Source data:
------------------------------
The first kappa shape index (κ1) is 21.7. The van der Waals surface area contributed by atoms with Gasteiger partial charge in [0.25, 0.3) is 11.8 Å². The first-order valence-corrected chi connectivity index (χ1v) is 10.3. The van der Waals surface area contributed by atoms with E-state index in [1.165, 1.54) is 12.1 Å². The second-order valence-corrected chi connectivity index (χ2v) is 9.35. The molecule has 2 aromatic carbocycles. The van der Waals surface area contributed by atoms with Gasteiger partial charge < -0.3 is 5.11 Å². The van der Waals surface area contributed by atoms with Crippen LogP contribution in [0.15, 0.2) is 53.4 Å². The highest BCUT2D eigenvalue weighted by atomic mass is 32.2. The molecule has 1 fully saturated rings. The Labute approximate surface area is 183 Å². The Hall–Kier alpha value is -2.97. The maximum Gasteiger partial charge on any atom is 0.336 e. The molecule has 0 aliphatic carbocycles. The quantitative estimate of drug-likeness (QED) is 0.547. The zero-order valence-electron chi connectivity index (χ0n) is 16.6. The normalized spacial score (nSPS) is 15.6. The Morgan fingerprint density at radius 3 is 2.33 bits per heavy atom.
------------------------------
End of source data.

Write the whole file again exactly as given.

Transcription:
The first kappa shape index (κ1) is 21.7. The van der Waals surface area contributed by atoms with Gasteiger partial charge in [0.25, 0.3) is 11.8 Å². The first-order valence-corrected chi connectivity index (χ1v) is 10.3. The van der Waals surface area contributed by atoms with E-state index in [1.165, 1.54) is 12.1 Å². The second-order valence-corrected chi connectivity index (χ2v) is 9.35. The molecule has 2 aromatic carbocycles. The van der Waals surface area contributed by atoms with Gasteiger partial charge < -0.3 is 5.11 Å². The van der Waals surface area contributed by atoms with Crippen LogP contribution in [0.15, 0.2) is 53.4 Å². The highest BCUT2D eigenvalue weighted by atomic mass is 32.2. The molecule has 1 fully saturated rings. The Labute approximate surface area is 183 Å². The Hall–Kier alpha value is -2.97. The maximum Gasteiger partial charge on any atom is 0.336 e. The molecule has 0 aliphatic carbocycles. The quantitative estimate of drug-likeness (QED) is 0.547. The zero-order valence-electron chi connectivity index (χ0n) is 16.6. The normalized spacial score (nSPS) is 15.6. The Morgan fingerprint density at radius 3 is 2.33 bits per heavy atom.